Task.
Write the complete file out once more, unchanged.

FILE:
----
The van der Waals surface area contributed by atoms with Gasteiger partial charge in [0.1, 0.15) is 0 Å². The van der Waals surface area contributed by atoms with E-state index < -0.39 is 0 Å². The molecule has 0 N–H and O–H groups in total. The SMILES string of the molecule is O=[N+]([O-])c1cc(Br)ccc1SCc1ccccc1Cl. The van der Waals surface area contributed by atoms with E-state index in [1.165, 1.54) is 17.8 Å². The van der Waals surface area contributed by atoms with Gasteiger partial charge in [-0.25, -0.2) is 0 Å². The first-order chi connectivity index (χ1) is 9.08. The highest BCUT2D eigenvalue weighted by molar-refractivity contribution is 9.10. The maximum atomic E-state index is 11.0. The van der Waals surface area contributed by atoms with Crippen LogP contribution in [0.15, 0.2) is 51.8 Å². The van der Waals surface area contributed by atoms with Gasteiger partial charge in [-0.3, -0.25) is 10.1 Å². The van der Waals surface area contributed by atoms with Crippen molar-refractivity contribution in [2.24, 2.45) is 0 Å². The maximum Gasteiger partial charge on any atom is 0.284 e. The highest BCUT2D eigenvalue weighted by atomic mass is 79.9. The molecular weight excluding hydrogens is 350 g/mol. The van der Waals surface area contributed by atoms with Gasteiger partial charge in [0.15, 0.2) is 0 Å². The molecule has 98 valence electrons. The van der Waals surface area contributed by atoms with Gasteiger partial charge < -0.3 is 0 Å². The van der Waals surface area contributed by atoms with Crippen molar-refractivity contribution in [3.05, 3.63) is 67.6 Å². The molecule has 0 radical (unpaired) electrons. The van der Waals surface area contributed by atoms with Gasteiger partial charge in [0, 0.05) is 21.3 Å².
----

The van der Waals surface area contributed by atoms with Gasteiger partial charge in [0.1, 0.15) is 0 Å². The van der Waals surface area contributed by atoms with E-state index < -0.39 is 0 Å². The molecule has 0 N–H and O–H groups in total. The SMILES string of the molecule is O=[N+]([O-])c1cc(Br)ccc1SCc1ccccc1Cl. The van der Waals surface area contributed by atoms with E-state index in [1.165, 1.54) is 17.8 Å². The van der Waals surface area contributed by atoms with Gasteiger partial charge in [-0.25, -0.2) is 0 Å². The first-order chi connectivity index (χ1) is 9.08. The highest BCUT2D eigenvalue weighted by molar-refractivity contribution is 9.10. The maximum atomic E-state index is 11.0. The van der Waals surface area contributed by atoms with Crippen LogP contribution in [0.15, 0.2) is 51.8 Å². The van der Waals surface area contributed by atoms with Gasteiger partial charge in [-0.3, -0.25) is 10.1 Å². The van der Waals surface area contributed by atoms with Crippen molar-refractivity contribution in [2.24, 2.45) is 0 Å². The maximum Gasteiger partial charge on any atom is 0.284 e. The highest BCUT2D eigenvalue weighted by atomic mass is 79.9. The molecular weight excluding hydrogens is 350 g/mol. The van der Waals surface area contributed by atoms with Gasteiger partial charge in [0.15, 0.2) is 0 Å². The molecule has 98 valence electrons. The van der Waals surface area contributed by atoms with Gasteiger partial charge < -0.3 is 0 Å². The van der Waals surface area contributed by atoms with Crippen molar-refractivity contribution in [3.05, 3.63) is 67.6 Å². The molecule has 0 radical (unpaired) electrons. The van der Waals surface area contributed by atoms with Gasteiger partial charge in [0, 0.05) is 21.3 Å².